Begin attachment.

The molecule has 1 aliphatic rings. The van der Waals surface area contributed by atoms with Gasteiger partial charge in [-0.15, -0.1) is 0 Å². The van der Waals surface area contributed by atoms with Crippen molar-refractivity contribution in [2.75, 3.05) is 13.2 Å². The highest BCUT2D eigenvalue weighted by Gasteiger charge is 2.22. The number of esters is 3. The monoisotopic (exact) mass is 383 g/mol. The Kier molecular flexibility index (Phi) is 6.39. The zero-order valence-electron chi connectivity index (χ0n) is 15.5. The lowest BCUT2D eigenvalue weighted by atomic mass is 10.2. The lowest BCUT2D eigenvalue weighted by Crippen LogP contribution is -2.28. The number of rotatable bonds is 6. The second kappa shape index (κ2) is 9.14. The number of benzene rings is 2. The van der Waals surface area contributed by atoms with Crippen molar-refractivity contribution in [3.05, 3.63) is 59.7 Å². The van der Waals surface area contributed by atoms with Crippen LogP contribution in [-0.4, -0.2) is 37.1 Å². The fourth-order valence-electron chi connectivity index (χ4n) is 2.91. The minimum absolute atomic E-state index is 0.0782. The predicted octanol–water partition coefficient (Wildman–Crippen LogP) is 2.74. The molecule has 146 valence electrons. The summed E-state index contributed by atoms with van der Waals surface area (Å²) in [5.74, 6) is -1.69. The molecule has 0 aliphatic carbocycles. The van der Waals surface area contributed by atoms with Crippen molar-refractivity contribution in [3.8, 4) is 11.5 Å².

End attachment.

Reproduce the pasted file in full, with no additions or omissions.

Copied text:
The molecule has 1 aliphatic rings. The van der Waals surface area contributed by atoms with Gasteiger partial charge in [-0.15, -0.1) is 0 Å². The van der Waals surface area contributed by atoms with Crippen molar-refractivity contribution in [2.75, 3.05) is 13.2 Å². The highest BCUT2D eigenvalue weighted by Gasteiger charge is 2.22. The number of esters is 3. The monoisotopic (exact) mass is 383 g/mol. The Kier molecular flexibility index (Phi) is 6.39. The zero-order valence-electron chi connectivity index (χ0n) is 15.5. The lowest BCUT2D eigenvalue weighted by atomic mass is 10.2. The lowest BCUT2D eigenvalue weighted by Crippen LogP contribution is -2.28. The number of rotatable bonds is 6. The second kappa shape index (κ2) is 9.14. The number of benzene rings is 2. The van der Waals surface area contributed by atoms with Crippen molar-refractivity contribution in [3.05, 3.63) is 59.7 Å². The van der Waals surface area contributed by atoms with Crippen LogP contribution in [-0.4, -0.2) is 37.1 Å². The fourth-order valence-electron chi connectivity index (χ4n) is 2.91. The minimum absolute atomic E-state index is 0.0782. The predicted octanol–water partition coefficient (Wildman–Crippen LogP) is 2.74. The molecule has 146 valence electrons. The summed E-state index contributed by atoms with van der Waals surface area (Å²) in [5.74, 6) is -1.69. The molecule has 0 aliphatic carbocycles. The van der Waals surface area contributed by atoms with Crippen molar-refractivity contribution in [3.8, 4) is 11.5 Å².